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Wednesday, July 17, 2024

Doctors make man play guitar during rare brain surgery

Doctors make man play guitar during rare brain surgery

In an extraordinary medical and musical feat, Florida guitarist Christian Nolen has captured global attention by playing guitar during brain surgery.

This unique event took place at the University of Miami’s Miller School of Medicine.

It’s where Nolen’s musical skills were utilized to monitor his motor functions while removing a tumor. He played some of his favorite rock riffs, Fox News reported.

Nolen’s journey began after a knock during a live show led to a loss of feeling on the left side of his body.

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He was unable to raise his left arm above his waist, and his face began to drag.

After a medical evaluation, doctors diagnosed him with a glioma —a type of brain tumor.

The tumor was located in the right frontal lobe which controls movement and other cognitive abilities.

Facing the necessity of surgery, Nolen was presented with an unusual proposition by Dr. Ricardo Komotar, the director of the University of Miami Brain Tumor Initiative. The surgical team asked Nolen to play his guitar during the procedure to help ensure his motor skills remained intact.

According to Fox News, during the procedure, Nolen said, “This is wild.”

Guitar and surgery collaboration

Nolen underwent an awake craniotomy, a procedure where the patient is kept awake to allow surgeons to monitor brain functions in real-time.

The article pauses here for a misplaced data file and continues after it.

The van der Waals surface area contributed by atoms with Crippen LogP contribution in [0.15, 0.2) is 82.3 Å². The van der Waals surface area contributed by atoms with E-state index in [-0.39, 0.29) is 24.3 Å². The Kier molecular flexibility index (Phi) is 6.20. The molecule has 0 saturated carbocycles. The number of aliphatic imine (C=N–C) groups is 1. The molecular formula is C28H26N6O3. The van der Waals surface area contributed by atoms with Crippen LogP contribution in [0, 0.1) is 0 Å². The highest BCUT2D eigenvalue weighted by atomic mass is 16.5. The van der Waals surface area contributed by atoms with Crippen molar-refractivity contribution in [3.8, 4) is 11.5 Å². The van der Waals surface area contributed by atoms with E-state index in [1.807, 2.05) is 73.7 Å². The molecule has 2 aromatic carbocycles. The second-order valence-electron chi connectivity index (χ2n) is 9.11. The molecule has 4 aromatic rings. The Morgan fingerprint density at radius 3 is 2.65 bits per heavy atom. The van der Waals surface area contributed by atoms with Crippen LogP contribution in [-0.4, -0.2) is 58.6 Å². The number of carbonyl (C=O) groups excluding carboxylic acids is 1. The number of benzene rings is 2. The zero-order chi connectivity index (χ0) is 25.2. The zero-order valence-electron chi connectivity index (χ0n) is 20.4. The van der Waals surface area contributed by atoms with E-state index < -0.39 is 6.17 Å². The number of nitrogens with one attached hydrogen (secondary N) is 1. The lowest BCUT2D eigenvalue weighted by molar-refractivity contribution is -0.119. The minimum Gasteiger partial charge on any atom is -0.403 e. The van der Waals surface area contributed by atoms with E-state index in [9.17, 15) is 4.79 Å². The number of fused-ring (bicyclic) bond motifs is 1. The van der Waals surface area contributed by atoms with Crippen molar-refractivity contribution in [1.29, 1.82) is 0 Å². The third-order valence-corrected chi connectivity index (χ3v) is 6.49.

He was put to sleep initially as his skull was opened. Afterward, he was awakened during the tumor removal process to play his guitar.

This allowed the surgical team to observe and protect his dexterity.

“It was just like out of this world, like, to just like wake up and have people actively working inside of your head. It’s kind of an insane feeling,” Nolen told WSVN.

Despite the overwhelming nature of the situation, Nolen remained calm and performed songs by Deftones and System of a Down.

The surgical team monitored his movements closely, ensuring that no critical brain functions were compromised.

The surgery was a success, and Nolen was discharged the following day. He has since returned home and is once again playing the guitar.

Although he awaits the final pathology results, he is expected to undergo additional radiation and chemotherapy as follow-up treatment.

The Hyperhive

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